Where did all the gumshoes go?
Andy Rooney said on “60 Minutes” Sunday that people still read newspapers to find out if what they saw on TV the night before is true. Maybe that’s the case for Andy’s generation. But, of course, he’s 89.
In reality, many of us are ditching newspapers and turning off the television, instead seeking out news on the Internet, on our schedule, even if that online news comes from the same mainstream media sources we’re choosing to forgo. It’s not the reporting we’re abandoning, but the delivery mechanism.
Unfortunately, the premise for this column is that changes (i.e. cutbacks) in the media business have created a shortage of in-depth reporting. Gone are the days when TV stations had the luxury of employing investigators who spent weeks chasing a story, and when daily newspapers had special investigative divisions.
But let’s hold off on all the gloom and doom. Sure, everybody’s trying to do more with less, but that doesn’t mean the days of investigative journalism are over. In fact, long after media companies stop printing newspapers, the demand for solid reporting will continue to grow.
There’s still plenty of competition for stories among TV reporters in the mainstream media — it’s just that it seems like they limit their investigative work to Sweeps months, like November.
Television stations will do almost anything to get attention for their work during sweeps, and one of the best ways to do so is to sell sex. So this week, WAVE-TV is promoting a series on why men fall asleep after sex. We all know this, too, but it gives the station an opportunity to show a man and woman asleep in bed in promos.
What’s worse, a station in Los Angeles garnered national industry attention when it produced a story on a business that is in the business of Betty beautification. I’m not going to explain it, other than to say it has to do with “personal” grooming.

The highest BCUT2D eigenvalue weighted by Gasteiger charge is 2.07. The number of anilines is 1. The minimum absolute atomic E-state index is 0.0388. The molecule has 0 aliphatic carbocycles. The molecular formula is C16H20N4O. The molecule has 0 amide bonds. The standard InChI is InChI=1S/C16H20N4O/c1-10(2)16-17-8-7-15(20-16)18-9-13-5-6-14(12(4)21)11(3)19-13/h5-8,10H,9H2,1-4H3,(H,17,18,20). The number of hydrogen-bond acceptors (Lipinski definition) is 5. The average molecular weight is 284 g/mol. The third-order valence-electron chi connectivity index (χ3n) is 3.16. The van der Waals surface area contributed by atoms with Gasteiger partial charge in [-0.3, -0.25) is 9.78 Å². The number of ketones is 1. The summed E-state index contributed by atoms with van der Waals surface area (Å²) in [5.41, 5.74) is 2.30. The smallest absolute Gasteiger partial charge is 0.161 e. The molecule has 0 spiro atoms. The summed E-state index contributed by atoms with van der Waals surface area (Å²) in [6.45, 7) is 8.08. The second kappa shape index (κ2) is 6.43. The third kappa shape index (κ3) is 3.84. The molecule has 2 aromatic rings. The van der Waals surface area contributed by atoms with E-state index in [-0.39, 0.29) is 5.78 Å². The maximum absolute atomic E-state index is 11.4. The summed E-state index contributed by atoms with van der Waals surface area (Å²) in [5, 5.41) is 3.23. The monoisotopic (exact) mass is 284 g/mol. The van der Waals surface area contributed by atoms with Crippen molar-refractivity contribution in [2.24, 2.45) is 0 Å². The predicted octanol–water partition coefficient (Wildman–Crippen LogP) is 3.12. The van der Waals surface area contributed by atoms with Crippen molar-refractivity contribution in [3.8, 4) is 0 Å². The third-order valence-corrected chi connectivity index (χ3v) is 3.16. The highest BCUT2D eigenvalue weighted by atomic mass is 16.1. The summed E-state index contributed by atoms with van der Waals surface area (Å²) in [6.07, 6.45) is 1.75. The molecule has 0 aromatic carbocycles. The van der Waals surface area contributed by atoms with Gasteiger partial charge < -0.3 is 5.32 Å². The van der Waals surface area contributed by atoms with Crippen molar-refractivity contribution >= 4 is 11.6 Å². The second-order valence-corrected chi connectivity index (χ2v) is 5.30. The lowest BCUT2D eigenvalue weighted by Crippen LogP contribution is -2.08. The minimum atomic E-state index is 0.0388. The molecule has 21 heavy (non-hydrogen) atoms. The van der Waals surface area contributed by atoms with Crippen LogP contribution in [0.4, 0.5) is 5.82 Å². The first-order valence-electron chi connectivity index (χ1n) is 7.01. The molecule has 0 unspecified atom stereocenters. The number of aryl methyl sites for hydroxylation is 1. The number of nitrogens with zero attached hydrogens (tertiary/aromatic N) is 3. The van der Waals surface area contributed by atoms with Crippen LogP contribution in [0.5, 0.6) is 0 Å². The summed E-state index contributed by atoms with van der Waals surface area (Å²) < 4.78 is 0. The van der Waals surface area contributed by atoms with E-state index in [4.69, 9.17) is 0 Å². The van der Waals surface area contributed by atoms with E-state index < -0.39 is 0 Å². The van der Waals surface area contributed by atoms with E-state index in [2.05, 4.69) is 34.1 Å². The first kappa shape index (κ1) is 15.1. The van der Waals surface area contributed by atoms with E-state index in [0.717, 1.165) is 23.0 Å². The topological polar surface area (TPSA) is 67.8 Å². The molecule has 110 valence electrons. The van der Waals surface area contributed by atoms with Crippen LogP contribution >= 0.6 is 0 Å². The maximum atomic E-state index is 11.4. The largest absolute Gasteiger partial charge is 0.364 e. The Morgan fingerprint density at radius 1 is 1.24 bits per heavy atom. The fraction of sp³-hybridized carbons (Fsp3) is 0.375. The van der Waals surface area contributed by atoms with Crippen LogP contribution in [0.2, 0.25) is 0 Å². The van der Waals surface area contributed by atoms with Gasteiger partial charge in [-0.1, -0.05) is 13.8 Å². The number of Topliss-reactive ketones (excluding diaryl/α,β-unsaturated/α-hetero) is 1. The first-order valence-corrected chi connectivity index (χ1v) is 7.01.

So there’s a lot of silly stuff that gets on the air during sweeps, stuff that’s titillating and easy to promote. WLKY-TV promoted a story about a 500-pound man and a cure for hiccups. There also was a segment on age progression.
On the other hand, there are a handful of veteran TV reporters here who use local knowledge, a web of contacts and solid reporting skills to produce compelling journalism. They plan their sweeps work more than a week ahead of time, and in turn report stories that make a difference.
When Fox 41 came up with a new branding campaign touting its dedication to journalism, there were some snickers around town. The station has churned out some content that flopped, and it would be a stretch to call some of its stories journalism.
But Fox 41’s Dick Irby is one of those local TV news veterans regularly producing solid work. Currently, he’s doing a three-part series involving the city’s planning and zoning board, and his stories have exposed wrongdoing.
In one investigation, he uncovered that a city public works employee skirted the rules when building his own soccer complex in the East End, and in another he found that a local car dealer ignored the rules regarding preserving a historic property. That one got him physically attacked by the subject of the story, which made for even more compelling must-see TV.
Irby said he started working on the planning and zoning stories back in the summer. But these days, that kind of planning is rare.
It’s safe to say that for the eight months out of the year that aren’t sweeps, TV journalists spend their time reacting to the news — following police scanners for crime stories, waiting around City Hall, responding to tips from viewers. There’s no time, or motivation, to really dig into something that can’t be turned around in a day. But during sweeps, the stations get proactive. Reporters are required to come up with sweeps-worthy ideas that might create a buzz.
In reality, though, sweeps are much less important than they once were. Louisville is a metered market, meaning TV executives can pull ratings numbers for any time period they choose, not just during sweeps.
Try as they might, sweeps stunts often don’t boost ratings. WHAS-TV rules at 5 and 6 p.m.; WLKY is No. 1 at 11 p.m.; Fox 41 comes in first at 10 p.m. (granted, with little competition at that time slot). WAVE is competitive, but never first in any time period.
And in three months, the stunts will start all over again.
Rick Redding writes about local politics and media on his website thevillevoice.com